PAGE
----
The second solution – called “Reindustrialization” – has entered into the arena only in the last several years. It is linked to the legal imperatives of the countries concerned. The term “buyer” is still used but the buyer takes over only empty or partially-equipped premises. The employees are not guaranteed a job after they are laid off. However this solution avoids creating an industrial wasteland that would be intolerable to those who play a central role in local economic development and job creation, and allows the local economy to remain intact. In France, this solution is regularly imposed by the government and has become a key part of restructuring plans.



Why, in certain cases, is this solution applied and why is it successful?

For over 15 years, In Altum Consulting’s founders carried out a series of missions on behalf of a leading HR consulting firm focused on restructuring issues. These assignments, which involved the search for buyers, were remarkable both in their duration (3 months to 2 years) and complexity (the division of one site into two distinct entities), the sale of several sites in different countries in Europe, the number of jobs saved, i.e. from 50 to 500…

Too many takeover projects have been carried out blindly, without distinction, with unscrupulous buyers, “bounty hunters”, who were more interested in the subsidies they could get than in the real value presented by a responsible industrial project… and who offered no guarantee of long-term sustainability.

In each of these cases, the success of the project was based on:

  • The trust our customers placed in the advice that was given. Because most often, it is the people at the corporate headquarters that must be won over. Together, with local teams, we draw up an estimate of the cost of the different scenarios as well as the timeframe of their implementation.

  • Our unshakeable determination to try to come up with a solution that we feel is lasting and sure. Because we are convinced that what is most important for our customers, for the employees, and for us, is not the impact of the announcement, but the sustainable and reliable solution that is implemented. This is the reason why the takeover project study that we give our customers is guided, first and foremost, by the quality of the industrial project (or R&D unit, depending on the case) of the buyer.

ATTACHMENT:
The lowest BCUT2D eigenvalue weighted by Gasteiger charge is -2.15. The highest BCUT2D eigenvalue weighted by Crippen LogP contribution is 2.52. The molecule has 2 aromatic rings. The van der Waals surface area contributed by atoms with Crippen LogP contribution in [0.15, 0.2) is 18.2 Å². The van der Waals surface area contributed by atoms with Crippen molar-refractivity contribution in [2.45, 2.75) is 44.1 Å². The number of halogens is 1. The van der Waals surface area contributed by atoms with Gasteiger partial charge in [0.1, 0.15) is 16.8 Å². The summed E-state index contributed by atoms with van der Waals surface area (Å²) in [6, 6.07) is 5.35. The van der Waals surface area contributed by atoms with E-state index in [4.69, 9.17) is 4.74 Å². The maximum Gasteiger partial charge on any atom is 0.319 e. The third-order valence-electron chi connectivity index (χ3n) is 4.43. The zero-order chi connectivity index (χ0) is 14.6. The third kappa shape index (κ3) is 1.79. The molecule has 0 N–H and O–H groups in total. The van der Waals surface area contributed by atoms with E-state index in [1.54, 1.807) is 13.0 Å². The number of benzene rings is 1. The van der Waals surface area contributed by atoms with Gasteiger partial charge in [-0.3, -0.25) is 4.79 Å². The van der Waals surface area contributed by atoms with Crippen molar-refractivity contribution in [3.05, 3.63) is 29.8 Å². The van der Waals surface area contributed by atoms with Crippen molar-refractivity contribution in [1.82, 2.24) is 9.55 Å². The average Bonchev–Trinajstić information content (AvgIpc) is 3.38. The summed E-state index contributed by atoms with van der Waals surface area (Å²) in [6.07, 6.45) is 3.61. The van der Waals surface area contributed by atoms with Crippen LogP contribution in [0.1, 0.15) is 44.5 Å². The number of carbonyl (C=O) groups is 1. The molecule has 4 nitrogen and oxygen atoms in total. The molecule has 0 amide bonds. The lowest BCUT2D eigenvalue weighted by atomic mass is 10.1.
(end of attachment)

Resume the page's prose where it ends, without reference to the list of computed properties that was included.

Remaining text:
• We have always tried to strike a fair balance between employee expectations and our customers’ goals. When only solutions involving partial divestment are required, we recommend them rather than encouraging full takeovers that are bound to fail either because they do not ensure economic balance or because the industrial projects are unsuitable to the size of the units to be bought out.


We recommend that you:

  • Prepare for the divestment well upstream…before it’s too late;

  • Study the possible scenarios and their costs in order to ensure that the solution proposed is neither more costly nor more time-consuming to set up than a simple closure of the site with the lay-offs that go with it.

  • Assess the sites beforehand – with complete confidentiality – to find out exactly under which conditions of cost and timing a sale, rather than a closure, could be achieved.

  • Not to mention, of course, the setting up of a project team in which the corporate management is included…